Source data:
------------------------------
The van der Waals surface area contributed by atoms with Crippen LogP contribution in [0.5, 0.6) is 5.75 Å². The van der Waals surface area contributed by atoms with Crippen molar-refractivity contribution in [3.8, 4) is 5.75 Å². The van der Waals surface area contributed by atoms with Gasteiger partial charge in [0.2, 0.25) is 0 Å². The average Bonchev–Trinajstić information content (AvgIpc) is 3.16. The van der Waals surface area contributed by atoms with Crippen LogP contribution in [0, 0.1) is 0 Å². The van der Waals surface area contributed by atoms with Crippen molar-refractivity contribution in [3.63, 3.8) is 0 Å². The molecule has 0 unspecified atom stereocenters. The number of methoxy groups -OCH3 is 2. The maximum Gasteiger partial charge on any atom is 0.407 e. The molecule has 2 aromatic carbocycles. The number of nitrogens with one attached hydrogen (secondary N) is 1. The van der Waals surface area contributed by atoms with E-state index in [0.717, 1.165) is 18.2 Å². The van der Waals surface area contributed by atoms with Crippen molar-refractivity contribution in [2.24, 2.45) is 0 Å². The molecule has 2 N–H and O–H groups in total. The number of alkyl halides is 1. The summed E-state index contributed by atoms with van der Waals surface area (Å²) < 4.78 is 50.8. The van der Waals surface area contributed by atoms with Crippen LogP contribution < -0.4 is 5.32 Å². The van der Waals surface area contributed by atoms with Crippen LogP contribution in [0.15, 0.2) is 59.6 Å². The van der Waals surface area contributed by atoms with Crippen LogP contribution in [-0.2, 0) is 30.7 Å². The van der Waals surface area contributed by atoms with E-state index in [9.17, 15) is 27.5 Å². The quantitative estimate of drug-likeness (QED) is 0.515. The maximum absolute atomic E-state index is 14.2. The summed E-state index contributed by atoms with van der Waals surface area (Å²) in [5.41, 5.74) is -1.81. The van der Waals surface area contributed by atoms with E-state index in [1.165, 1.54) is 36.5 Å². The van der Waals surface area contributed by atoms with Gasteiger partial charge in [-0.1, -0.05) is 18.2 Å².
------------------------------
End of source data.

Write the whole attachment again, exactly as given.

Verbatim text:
The van der Waals surface area contributed by atoms with Crippen LogP contribution in [0.5, 0.6) is 5.75 Å². The van der Waals surface area contributed by atoms with Crippen molar-refractivity contribution in [3.8, 4) is 5.75 Å². The van der Waals surface area contributed by atoms with Gasteiger partial charge in [0.2, 0.25) is 0 Å². The average Bonchev–Trinajstić information content (AvgIpc) is 3.16. The van der Waals surface area contributed by atoms with Crippen LogP contribution in [0, 0.1) is 0 Å². The van der Waals surface area contributed by atoms with Crippen molar-refractivity contribution in [3.63, 3.8) is 0 Å². The molecule has 0 unspecified atom stereocenters. The number of methoxy groups -OCH3 is 2. The maximum Gasteiger partial charge on any atom is 0.407 e. The molecule has 2 aromatic carbocycles. The number of nitrogens with one attached hydrogen (secondary N) is 1. The van der Waals surface area contributed by atoms with E-state index in [0.717, 1.165) is 18.2 Å². The van der Waals surface area contributed by atoms with Crippen molar-refractivity contribution in [2.24, 2.45) is 0 Å². The molecule has 2 N–H and O–H groups in total. The number of alkyl halides is 1. The summed E-state index contributed by atoms with van der Waals surface area (Å²) < 4.78 is 50.8. The van der Waals surface area contributed by atoms with Crippen LogP contribution < -0.4 is 5.32 Å². The van der Waals surface area contributed by atoms with Crippen LogP contribution in [0.15, 0.2) is 59.6 Å². The van der Waals surface area contributed by atoms with Crippen LogP contribution in [-0.2, 0) is 30.7 Å². The van der Waals surface area contributed by atoms with E-state index in [9.17, 15) is 27.5 Å². The quantitative estimate of drug-likeness (QED) is 0.515. The maximum absolute atomic E-state index is 14.2. The summed E-state index contributed by atoms with van der Waals surface area (Å²) in [5.41, 5.74) is -1.81. The van der Waals surface area contributed by atoms with E-state index in [1.165, 1.54) is 36.5 Å². The van der Waals surface area contributed by atoms with Gasteiger partial charge in [-0.1, -0.05) is 18.2 Å².